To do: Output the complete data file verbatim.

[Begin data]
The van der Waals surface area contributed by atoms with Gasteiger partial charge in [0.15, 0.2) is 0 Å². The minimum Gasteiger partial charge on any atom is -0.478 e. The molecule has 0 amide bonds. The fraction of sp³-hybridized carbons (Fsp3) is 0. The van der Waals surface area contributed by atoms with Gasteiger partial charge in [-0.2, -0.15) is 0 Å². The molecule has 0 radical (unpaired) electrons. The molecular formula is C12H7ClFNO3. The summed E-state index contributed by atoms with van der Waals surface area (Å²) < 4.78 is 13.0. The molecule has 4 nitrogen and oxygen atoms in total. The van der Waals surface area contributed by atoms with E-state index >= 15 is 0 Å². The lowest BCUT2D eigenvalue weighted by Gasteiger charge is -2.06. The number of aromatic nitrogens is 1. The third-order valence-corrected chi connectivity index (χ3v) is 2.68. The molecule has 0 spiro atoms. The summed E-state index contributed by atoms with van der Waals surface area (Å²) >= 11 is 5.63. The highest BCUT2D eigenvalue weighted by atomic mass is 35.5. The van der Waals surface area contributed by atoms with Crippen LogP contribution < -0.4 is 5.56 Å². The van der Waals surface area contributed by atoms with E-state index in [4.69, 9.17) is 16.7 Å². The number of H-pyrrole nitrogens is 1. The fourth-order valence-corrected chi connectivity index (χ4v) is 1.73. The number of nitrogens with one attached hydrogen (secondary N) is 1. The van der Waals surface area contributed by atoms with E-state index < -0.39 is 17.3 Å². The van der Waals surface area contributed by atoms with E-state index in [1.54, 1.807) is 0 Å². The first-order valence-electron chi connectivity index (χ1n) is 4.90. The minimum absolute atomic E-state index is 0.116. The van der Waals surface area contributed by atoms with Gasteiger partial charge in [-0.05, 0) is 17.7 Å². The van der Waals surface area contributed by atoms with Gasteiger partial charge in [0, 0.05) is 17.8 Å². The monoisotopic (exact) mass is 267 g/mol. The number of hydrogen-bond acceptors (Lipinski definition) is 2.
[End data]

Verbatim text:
The van der Waals surface area contributed by atoms with Gasteiger partial charge in [0.15, 0.2) is 0 Å². The minimum Gasteiger partial charge on any atom is -0.478 e. The molecule has 0 amide bonds. The fraction of sp³-hybridized carbons (Fsp3) is 0. The van der Waals surface area contributed by atoms with Gasteiger partial charge in [-0.2, -0.15) is 0 Å². The molecule has 0 radical (unpaired) electrons. The molecular formula is C12H7ClFNO3. The summed E-state index contributed by atoms with van der Waals surface area (Å²) < 4.78 is 13.0. The molecule has 4 nitrogen and oxygen atoms in total. The van der Waals surface area contributed by atoms with E-state index >= 15 is 0 Å². The lowest BCUT2D eigenvalue weighted by Gasteiger charge is -2.06. The number of aromatic nitrogens is 1. The third-order valence-corrected chi connectivity index (χ3v) is 2.68. The molecule has 0 spiro atoms. The summed E-state index contributed by atoms with van der Waals surface area (Å²) >= 11 is 5.63. The highest BCUT2D eigenvalue weighted by atomic mass is 35.5. The van der Waals surface area contributed by atoms with Crippen LogP contribution < -0.4 is 5.56 Å². The van der Waals surface area contributed by atoms with E-state index in [4.69, 9.17) is 16.7 Å². The number of H-pyrrole nitrogens is 1. The fourth-order valence-corrected chi connectivity index (χ4v) is 1.73. The number of nitrogens with one attached hydrogen (secondary N) is 1. The van der Waals surface area contributed by atoms with E-state index < -0.39 is 17.3 Å². The van der Waals surface area contributed by atoms with E-state index in [1.54, 1.807) is 0 Å². The first-order valence-electron chi connectivity index (χ1n) is 4.90. The minimum absolute atomic E-state index is 0.116. The van der Waals surface area contributed by atoms with Gasteiger partial charge in [-0.05, 0) is 17.7 Å². The van der Waals surface area contributed by atoms with Gasteiger partial charge in [0, 0.05) is 17.8 Å². The monoisotopic (exact) mass is 267 g/mol. The number of hydrogen-bond acceptors (Lipinski definition) is 2.